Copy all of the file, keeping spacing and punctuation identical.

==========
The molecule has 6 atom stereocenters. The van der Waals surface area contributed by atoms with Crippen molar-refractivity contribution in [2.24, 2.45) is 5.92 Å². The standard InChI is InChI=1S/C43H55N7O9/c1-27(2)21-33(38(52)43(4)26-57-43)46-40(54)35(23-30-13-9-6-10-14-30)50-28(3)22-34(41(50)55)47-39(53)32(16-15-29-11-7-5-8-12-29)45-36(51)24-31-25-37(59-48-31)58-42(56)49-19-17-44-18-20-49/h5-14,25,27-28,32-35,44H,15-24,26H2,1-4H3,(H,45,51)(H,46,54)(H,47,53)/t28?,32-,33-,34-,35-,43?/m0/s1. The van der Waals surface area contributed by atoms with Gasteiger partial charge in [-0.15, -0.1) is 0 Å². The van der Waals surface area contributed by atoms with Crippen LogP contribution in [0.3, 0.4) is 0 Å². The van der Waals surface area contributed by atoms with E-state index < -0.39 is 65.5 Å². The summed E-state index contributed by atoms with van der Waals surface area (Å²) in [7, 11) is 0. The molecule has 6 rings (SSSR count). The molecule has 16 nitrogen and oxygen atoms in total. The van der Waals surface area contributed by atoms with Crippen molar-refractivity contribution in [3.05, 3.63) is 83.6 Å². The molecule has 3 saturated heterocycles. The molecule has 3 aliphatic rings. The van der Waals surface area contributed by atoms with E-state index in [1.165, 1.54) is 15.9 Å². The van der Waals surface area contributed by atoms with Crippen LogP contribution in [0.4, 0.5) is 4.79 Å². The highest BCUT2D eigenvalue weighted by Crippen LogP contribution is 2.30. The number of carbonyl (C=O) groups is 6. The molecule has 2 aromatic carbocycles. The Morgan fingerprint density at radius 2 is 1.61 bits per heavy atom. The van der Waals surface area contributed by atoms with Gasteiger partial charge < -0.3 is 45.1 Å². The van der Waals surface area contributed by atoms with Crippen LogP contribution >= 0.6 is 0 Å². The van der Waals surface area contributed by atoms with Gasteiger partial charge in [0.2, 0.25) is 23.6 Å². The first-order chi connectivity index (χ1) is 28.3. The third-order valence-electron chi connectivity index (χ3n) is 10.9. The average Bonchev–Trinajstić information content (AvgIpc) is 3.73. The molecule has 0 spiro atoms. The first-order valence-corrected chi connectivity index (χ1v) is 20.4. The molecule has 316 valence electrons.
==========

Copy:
The molecule has 6 atom stereocenters. The van der Waals surface area contributed by atoms with Crippen molar-refractivity contribution in [2.24, 2.45) is 5.92 Å². The standard InChI is InChI=1S/C43H55N7O9/c1-27(2)21-33(38(52)43(4)26-57-43)46-40(54)35(23-30-13-9-6-10-14-30)50-28(3)22-34(41(50)55)47-39(53)32(16-15-29-11-7-5-8-12-29)45-36(51)24-31-25-37(59-48-31)58-42(56)49-19-17-44-18-20-49/h5-14,25,27-28,32-35,44H,15-24,26H2,1-4H3,(H,45,51)(H,46,54)(H,47,53)/t28?,32-,33-,34-,35-,43?/m0/s1. The van der Waals surface area contributed by atoms with Gasteiger partial charge in [-0.15, -0.1) is 0 Å². The van der Waals surface area contributed by atoms with Crippen LogP contribution in [0.3, 0.4) is 0 Å². The van der Waals surface area contributed by atoms with E-state index < -0.39 is 65.5 Å². The summed E-state index contributed by atoms with van der Waals surface area (Å²) in [7, 11) is 0. The molecule has 6 rings (SSSR count). The molecule has 16 nitrogen and oxygen atoms in total. The van der Waals surface area contributed by atoms with Crippen molar-refractivity contribution in [3.05, 3.63) is 83.6 Å². The molecule has 3 saturated heterocycles. The molecule has 3 aliphatic rings. The van der Waals surface area contributed by atoms with E-state index in [1.165, 1.54) is 15.9 Å². The van der Waals surface area contributed by atoms with Crippen LogP contribution in [0.4, 0.5) is 4.79 Å². The highest BCUT2D eigenvalue weighted by Crippen LogP contribution is 2.30. The number of carbonyl (C=O) groups is 6. The molecule has 2 aromatic carbocycles. The Morgan fingerprint density at radius 2 is 1.61 bits per heavy atom. The van der Waals surface area contributed by atoms with Gasteiger partial charge < -0.3 is 45.1 Å². The van der Waals surface area contributed by atoms with Crippen LogP contribution >= 0.6 is 0 Å². The van der Waals surface area contributed by atoms with Gasteiger partial charge in [0.2, 0.25) is 23.6 Å². The first-order chi connectivity index (χ1) is 28.3. The third-order valence-electron chi connectivity index (χ3n) is 10.9. The average Bonchev–Trinajstić information content (AvgIpc) is 3.73. The molecule has 0 spiro atoms. The first-order valence-corrected chi connectivity index (χ1v) is 20.4. The molecule has 316 valence electrons.